Therapeutic use exemption drugs and their place in performance medicine
Over the last couple of years the ‘Therapeutic Use Exemption’ (TUE) system in elite sport has been subject to much media speculation, in particular the drugs Kenalog, Thyroxine and Meldonium. Dr Leon Creaney, a consultant in sport & exercise medicine debates their uses and place in performance medicine
Over the last couple of years the ‘Therapeutic Use Exemption’ (TUE) system in elite sport has been subject to much media speculation. The purpose of TUEs is to allow athletes with legitimate medical problems to use drugs that are potentially performance enhancing, on the grounds that they are being used for legitimate medical reasons.
What is a Therapeutic Use Exemption?
The Doctrine of double effects states that an action can be morally justifiable for its good effects, even if it has bad effects, provided the bad effects were not intended. It may even remain justifiable if the bad effects were foreseen or expected.
This form of reasoning has been used in medicine for centuries to justify morally questionable actions. The most stark example is with opiates (Morphine). Let’s suppose a patient has terminal cancer and is in a lot of pain. They want to die, but euthanasia is illegal. The doctor gives them Morphine to relieve pain, but it causes respiratory depression. The patient stops breathing and dies. Did the doctor give the morphine to relieve pain or end a life? What was the true intention?
The Doctrine has much resonance with the current TUE debate. Three drugs in particular, Kenalog, Thyroxine and Meldonium have been in the headlines.
Kenalog (Triamcinolone) is a potent anti-inflammatory steroid. It has wide ranging effects, and can certainly help with the symptoms of asthma. It also has other well known effects on mobilising glucose and fat metabolism and certainly improves endurance. So an athlete with asthma can take it, knowing full well that it will improve their endurance performance too.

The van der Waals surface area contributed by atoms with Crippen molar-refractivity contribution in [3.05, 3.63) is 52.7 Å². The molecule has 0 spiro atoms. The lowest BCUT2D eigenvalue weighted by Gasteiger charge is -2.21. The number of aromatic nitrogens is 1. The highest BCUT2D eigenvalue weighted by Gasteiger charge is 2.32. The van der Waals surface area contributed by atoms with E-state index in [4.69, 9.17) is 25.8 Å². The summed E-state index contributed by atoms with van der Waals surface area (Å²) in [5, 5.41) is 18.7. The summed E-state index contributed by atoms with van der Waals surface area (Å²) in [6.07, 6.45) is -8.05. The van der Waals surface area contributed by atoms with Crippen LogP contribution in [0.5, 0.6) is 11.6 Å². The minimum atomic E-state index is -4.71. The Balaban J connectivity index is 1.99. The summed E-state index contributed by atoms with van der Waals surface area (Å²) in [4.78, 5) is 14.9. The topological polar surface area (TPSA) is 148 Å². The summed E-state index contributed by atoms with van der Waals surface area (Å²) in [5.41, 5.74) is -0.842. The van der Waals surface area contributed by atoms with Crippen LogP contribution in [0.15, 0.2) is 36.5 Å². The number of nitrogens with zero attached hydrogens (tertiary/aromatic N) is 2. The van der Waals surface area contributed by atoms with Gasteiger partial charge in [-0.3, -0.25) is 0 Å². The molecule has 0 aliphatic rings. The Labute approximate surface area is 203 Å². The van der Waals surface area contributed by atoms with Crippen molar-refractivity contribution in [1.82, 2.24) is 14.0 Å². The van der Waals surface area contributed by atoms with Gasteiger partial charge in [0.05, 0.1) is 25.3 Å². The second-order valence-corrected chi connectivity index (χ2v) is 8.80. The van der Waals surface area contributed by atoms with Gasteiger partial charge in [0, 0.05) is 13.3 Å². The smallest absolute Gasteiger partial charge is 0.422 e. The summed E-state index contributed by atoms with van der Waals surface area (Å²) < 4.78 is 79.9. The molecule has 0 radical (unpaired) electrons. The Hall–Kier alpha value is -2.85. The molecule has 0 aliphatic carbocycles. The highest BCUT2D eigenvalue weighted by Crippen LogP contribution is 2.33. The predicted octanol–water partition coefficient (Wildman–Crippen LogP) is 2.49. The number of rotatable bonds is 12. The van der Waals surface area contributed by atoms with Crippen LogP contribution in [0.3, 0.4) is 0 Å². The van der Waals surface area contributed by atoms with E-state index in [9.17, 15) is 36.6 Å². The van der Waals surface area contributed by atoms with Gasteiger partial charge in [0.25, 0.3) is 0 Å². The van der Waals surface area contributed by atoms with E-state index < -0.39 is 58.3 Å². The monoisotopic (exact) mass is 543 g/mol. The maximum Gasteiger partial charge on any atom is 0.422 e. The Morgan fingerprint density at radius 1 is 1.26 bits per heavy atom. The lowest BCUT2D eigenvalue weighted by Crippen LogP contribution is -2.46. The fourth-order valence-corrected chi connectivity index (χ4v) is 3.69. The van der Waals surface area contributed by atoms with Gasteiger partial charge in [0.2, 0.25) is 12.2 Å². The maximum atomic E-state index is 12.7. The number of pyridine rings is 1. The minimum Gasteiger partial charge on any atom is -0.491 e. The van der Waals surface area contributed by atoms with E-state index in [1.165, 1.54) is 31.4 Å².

Thyroxine is used in people with an under-active thyroid. Problems exist in defining what constitutes an under-active thyroid. There is no universal agreement on the level of TSH or Thyroid hormone in the blood that necessitates treatment. Some doctors will treat levels that would be considered completely normal by others. Furthermore the symptoms of hypothyroidism are vague and subjective.
Thyroxine is perceived by athletes to be performance-enhancing, so there is an incentive to be diagnosed with hypothyroidism and receive Thyroxine.
Meldonium is a drug used to treat people with coronary artery disease. There is really no justifiable reason for healthy athletes to use it, but again it is perceived to be performance enhancing. Prior to it being banned, use of Meldonium was rife in elite sport, as evidenced by the Baku study.
Finally testosterone replacement therapy is worth mentioning. It is now marketed for the ‘male menopause’. Debate continues in medicine about whether this is a real medical condition. It is diagnosed on the basis of low-for-age serum testosterone levels and typical symptoms such as fatigue or lack of libido. It represents an attractive means of legitimising the use of anabolic steroids.
So are these athletes cheating? No. The system allows it. Is it ethical and within the spirit of sport? That is another question. The TUE system is open to abuse and probably needs reviewing. Until then athletes will keep on searching for those marginal gains.
All of the above falls into the realm of what is becoming known as ‘Performance Medicine’. On the simplest level performance medicine is the branch of sports medicine devoted to keeping athletes healthy and optimised for training, recovery and competitive performance. However the darker side of performance medicine asks questions around how an athlete's physiology can be manipulated with medicine in order to maximise performance gains. The line between genuine medical care and the deliberate prescription of drugs to improve performance then becomes very blurred.
Some doctors, physiologists, coaches and athletes will always want to push at the boundaries, others will want run a mile from any suggestion of cheating. Nevertheless performance medicine is here to stay. The demand is there, so the supply will continue. The IOC, WADA and international sporting bodies will need to collectively draw a line in the sand, and decide what is acceptable practice, and what is recognised as a deliberate attempt to gain an unfair advantage.
Dr Leon Creaney
BMedSci MB ChB MRCP FFSEM
Consultant in Sport & Exercise Medicine